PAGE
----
* Deutsche Bundesbank executive board member Andreas Dombret tells Focus that he supports a plan proposed by European Banking Authority Chairperson Andrea Enria to bundle €1 trillion in bad debt from European lenders in a large bad bank, saying "the need for action is high."
* Jeroen Dijsselbloem said he intends to remain as president of the Eurogroup of finance ministers until his mandate ends in January, Reuters writes. Dijsselbloem has faced calls for him to resign following criticism of remarks he made last month that southern European countries had wasted money on "booze and women" in the lead-up to the European debt crisis.
UK AND IRELAND
* Bank of England Governor Mark Carney has instructed banks to submit their Brexit contingency plans to the Prudential Regulation Authority by July. In a speech, Carney urged banks to prepare for "the full range of possible scenarios" around the U.K.'s departure from the EU and said that the outcome of Brexit negotiations will be a "litmus test for responsible financial globalization."
* Meanwhile, Carney said the U.S. administration's plan to change financial regulation does not appear to add up to an extensive rolling back of rules that would affect international cooperation, Reuters writes.
* Barclays Plc CEO Jes Staley is being investigated by regulators in London and New York for potentially violating whistle-blower laws, Bloomberg News reports. Staley is accused of attempting to identify a complainant who anonymously alerted the bank about a personal matter involving a senior executive. The bank confirmed the investigations by the U.K. Financial Conduct Authority and the Prudential Regulation Authority into Staley and Barclays Bank Plc, and said that Staley has informed the board that he mistakenly believed that it was permissible to identify the tipster. The author of the letter was not identified and no further action was taken, the bank said, adding that it has decided to make a "very significant" adjustment to Staley's variable compensation.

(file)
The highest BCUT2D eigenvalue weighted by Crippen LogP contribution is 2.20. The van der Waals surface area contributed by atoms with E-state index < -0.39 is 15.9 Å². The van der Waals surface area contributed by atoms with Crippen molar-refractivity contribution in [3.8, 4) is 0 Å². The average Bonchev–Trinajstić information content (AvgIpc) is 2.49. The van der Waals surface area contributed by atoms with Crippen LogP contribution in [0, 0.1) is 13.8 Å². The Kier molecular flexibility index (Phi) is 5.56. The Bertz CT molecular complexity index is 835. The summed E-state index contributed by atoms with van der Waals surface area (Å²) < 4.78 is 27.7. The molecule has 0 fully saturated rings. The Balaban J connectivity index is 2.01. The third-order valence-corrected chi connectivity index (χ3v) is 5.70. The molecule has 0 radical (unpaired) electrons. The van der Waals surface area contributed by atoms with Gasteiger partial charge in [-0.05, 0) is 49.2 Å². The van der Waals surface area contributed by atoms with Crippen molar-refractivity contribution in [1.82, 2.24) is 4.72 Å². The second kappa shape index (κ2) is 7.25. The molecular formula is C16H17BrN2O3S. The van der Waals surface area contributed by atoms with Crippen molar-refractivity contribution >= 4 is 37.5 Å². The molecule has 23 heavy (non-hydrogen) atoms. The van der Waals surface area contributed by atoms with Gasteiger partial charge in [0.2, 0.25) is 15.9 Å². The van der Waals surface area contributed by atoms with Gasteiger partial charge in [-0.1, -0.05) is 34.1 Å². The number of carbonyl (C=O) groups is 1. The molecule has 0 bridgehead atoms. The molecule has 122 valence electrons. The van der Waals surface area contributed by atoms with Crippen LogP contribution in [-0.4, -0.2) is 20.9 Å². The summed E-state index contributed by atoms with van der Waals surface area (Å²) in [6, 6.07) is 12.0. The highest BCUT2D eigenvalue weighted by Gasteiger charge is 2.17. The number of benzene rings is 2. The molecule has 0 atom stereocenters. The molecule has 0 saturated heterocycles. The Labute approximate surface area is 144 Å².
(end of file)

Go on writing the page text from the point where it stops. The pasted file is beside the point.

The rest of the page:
* The U.K. Financial Conduct Authority resumed its probe into misconduct at HBOS Plc's impaired assets unit. Lloyds Banking Group Plc said it would set aside about £100 million in the first quarter to compensate victims of the fraud scheme, Bloomberg News notes. Following the announcement of the HBOS probe, FCA Chairman John Griffith-Jones is facing calls to resign over the auditing of the failed bank by KPMG, City A.M. writes.
* Meanwhile, a confidential report by a senior Lloyds Banking Group employee said the bank would not have pressed ahead with the disastrous deal to save HBOS had the failed lender's managers disclosed the fraudulent activities at its Reading branch, The Times reports.
* Australian investment bank Macquarie Group Ltd. is set to acquire UK Green Investment Bank Plc after the British High Court rejected the legal challenge of rival bidder Sustainable Development Capital, Reuters reports.
* A secret recording obtained by BBC News revealed that the Bank of England repeatedly pressured commercial banks into pushing their LIBOR rates down during the 2008 financial crisis. In the recording, senior Barclays Plc manager Mark Dearlove ordered LIBOR submitter Peter Johnson to lower his rates in light of "some very serious pressure" from the U.K. government and the BoE.
* U.K. payday lender Wonga Group has warned its customers that their personal data — including their bank account numbers and addresses — may have been stolen after a security breach, Reuters writes. An insider tells the newswire that up to 270,000 former and current customers in Britain and Poland could be affected by the hack, which was detected last Tuesday. The Financial Times also covers.
* The CEOs of U.K. fund managers Jupiter Fund Management Plc, Ashmore Group Plc, Aberdeen Asset Management Plc, Henderson Group Plc and Intermediate Capital Group Plc suffered huge pay cuts last year after the Brexit vote, lower profitability and investor outflows, the Financial Times reports. Henderson Group CEO Andrew Formica saw the largest cut, with his total remuneration lowered by 65% to £2 million.
GERMANY, SWITZERLAND AND AUSTRIA
* After Deutsche Bank AGcompleted its €8 billion capital increase at the end of last week, CEO John Cryan wrote a letter to employees in which he said the lender was set to grow again. "We will be able to grow again in a more focused way," he wrote, adding that Deutsche Bank would not succeed by shrinking further. Reuters, Bloomberg News and the Financial Times all cover.
* Swiss pension fund foundation Ethos has rejected Credit Suisse Group AG's executive pay plans and called for the ouster of Chairman Urs Rohner and Vice Chairman Richard Thornburgh, Reuters reports. Ethos followed Glass Lewis in recommending its members reject paying Credit Suisse's executive board about CHF26.0 million in short-term bonuses.
* Smaller banks in Switzerland are set to be subject to stricter capital requirements, Handelsblatt writes, saying the regulatory changes are expected to apply from the beginning of 2018.
* EFG International AG said this morning that the legal integration of BSI SA Swiss business into EFG Bank AG has been completed. The combined Swiss business will now operate in the market solely under the EFG name.
FRANCE AND BENELUX
* The Belgian central bank and the finance ministry are planning to impose new measures on banks that allow risky mortgage lending after becoming concerned about high loan-to-value ratios, L'Echo reports.